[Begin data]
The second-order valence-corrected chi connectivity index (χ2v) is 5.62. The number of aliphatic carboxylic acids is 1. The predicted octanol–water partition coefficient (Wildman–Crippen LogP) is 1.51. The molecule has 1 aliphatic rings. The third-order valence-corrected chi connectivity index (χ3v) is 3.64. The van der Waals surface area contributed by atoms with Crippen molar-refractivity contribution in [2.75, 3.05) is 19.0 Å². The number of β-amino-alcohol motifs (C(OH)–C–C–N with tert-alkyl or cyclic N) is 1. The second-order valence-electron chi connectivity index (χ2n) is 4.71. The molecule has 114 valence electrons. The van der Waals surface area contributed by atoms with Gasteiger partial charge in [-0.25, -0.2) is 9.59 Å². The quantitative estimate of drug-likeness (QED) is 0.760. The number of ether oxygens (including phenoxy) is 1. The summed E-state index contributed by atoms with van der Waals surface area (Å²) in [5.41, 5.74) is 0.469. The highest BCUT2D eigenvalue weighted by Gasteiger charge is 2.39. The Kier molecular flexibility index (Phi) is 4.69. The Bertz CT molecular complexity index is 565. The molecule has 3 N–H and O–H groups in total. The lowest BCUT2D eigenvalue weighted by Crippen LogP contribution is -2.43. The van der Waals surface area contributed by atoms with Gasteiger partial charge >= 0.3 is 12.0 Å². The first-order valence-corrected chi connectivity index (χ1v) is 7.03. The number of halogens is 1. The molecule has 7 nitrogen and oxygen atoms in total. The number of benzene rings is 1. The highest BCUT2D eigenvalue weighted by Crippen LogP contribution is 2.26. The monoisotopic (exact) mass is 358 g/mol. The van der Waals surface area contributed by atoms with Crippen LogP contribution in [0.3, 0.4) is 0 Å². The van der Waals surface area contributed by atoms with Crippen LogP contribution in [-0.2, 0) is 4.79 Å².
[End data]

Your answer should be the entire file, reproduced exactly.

The second-order valence-corrected chi connectivity index (χ2v) is 5.62. The number of aliphatic carboxylic acids is 1. The predicted octanol–water partition coefficient (Wildman–Crippen LogP) is 1.51. The molecule has 1 aliphatic rings. The third-order valence-corrected chi connectivity index (χ3v) is 3.64. The van der Waals surface area contributed by atoms with Crippen molar-refractivity contribution in [2.75, 3.05) is 19.0 Å². The number of β-amino-alcohol motifs (C(OH)–C–C–N with tert-alkyl or cyclic N) is 1. The second-order valence-electron chi connectivity index (χ2n) is 4.71. The molecule has 114 valence electrons. The van der Waals surface area contributed by atoms with Gasteiger partial charge in [-0.25, -0.2) is 9.59 Å². The quantitative estimate of drug-likeness (QED) is 0.760. The number of ether oxygens (including phenoxy) is 1. The summed E-state index contributed by atoms with van der Waals surface area (Å²) in [5.41, 5.74) is 0.469. The highest BCUT2D eigenvalue weighted by Gasteiger charge is 2.39. The Kier molecular flexibility index (Phi) is 4.69. The Bertz CT molecular complexity index is 565. The molecule has 3 N–H and O–H groups in total. The lowest BCUT2D eigenvalue weighted by Crippen LogP contribution is -2.43. The van der Waals surface area contributed by atoms with Gasteiger partial charge >= 0.3 is 12.0 Å². The first-order valence-corrected chi connectivity index (χ1v) is 7.03. The number of halogens is 1. The molecule has 7 nitrogen and oxygen atoms in total. The number of benzene rings is 1. The highest BCUT2D eigenvalue weighted by Crippen LogP contribution is 2.26. The monoisotopic (exact) mass is 358 g/mol. The van der Waals surface area contributed by atoms with Crippen LogP contribution in [0.3, 0.4) is 0 Å². The van der Waals surface area contributed by atoms with Crippen LogP contribution in [-0.2, 0) is 4.79 Å².